Retirement savings for 40-, 50- and 60-year-olds

Contribute to a traditional or Roth IRA
3 of 7

Once you've maxed out your company-sponsored plan, if you can find some extra money in your budget, consider starting or adding to an IRA or a Roth IRA, says Evan Shorten, a Certified Financial Planner with Paragon Financial Partners in Los Angeles.

"If you haven't saved as much as you could have, you'll need to cut your expenses and find some money in your budget so you can save more," he says. "Or, if you get a bonus, you could earmark some of the money from that bonus and use it to fund an IRA or a Roth IRA."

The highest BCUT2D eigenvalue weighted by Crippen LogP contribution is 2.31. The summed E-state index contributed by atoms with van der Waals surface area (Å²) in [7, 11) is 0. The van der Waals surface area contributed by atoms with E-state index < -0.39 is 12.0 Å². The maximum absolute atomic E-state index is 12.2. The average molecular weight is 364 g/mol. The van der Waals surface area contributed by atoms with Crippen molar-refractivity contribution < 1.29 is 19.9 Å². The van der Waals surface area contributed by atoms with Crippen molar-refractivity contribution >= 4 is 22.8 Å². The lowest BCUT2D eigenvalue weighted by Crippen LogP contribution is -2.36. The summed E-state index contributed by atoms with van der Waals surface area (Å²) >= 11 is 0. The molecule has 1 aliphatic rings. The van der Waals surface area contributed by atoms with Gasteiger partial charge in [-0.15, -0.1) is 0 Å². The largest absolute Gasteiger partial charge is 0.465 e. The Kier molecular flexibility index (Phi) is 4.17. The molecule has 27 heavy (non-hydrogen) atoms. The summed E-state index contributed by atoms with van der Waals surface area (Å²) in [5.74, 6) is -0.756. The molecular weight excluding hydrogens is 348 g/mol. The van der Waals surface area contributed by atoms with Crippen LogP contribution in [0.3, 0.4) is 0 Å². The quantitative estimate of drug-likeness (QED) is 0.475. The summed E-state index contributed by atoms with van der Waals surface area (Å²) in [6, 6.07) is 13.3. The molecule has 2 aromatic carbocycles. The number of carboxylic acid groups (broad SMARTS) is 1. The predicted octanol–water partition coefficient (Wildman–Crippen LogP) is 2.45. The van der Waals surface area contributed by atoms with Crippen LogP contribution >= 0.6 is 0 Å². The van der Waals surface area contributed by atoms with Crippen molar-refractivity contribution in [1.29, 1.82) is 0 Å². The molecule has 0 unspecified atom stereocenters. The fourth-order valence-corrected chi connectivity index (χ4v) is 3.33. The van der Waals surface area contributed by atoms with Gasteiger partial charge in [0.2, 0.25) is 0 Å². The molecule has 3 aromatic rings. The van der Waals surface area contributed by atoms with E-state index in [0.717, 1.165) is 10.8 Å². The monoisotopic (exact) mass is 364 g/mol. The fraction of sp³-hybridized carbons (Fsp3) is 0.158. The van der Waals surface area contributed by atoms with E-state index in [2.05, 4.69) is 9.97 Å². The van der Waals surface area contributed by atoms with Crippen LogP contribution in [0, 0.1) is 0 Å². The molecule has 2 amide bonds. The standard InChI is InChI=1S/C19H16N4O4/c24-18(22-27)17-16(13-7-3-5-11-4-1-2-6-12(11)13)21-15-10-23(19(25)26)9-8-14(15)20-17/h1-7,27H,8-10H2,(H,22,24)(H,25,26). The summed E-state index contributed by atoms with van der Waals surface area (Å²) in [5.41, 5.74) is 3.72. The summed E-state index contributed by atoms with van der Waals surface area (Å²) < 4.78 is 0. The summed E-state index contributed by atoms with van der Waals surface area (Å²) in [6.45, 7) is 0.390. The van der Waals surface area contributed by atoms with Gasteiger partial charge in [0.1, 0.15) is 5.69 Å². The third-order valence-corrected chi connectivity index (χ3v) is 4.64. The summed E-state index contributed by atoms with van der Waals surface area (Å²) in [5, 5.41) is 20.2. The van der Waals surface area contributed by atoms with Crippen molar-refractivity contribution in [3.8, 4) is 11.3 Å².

Even if you can't max out the IRA, putting something into it is better than nothing. You could set up an automatic transfer of $50, $100 or even $200 per month from your checking account into an IRA and increase that contribution as you get raises or once your kids are through college and you have some extra money.




Show Bankrate's community sharing policy

Connect with us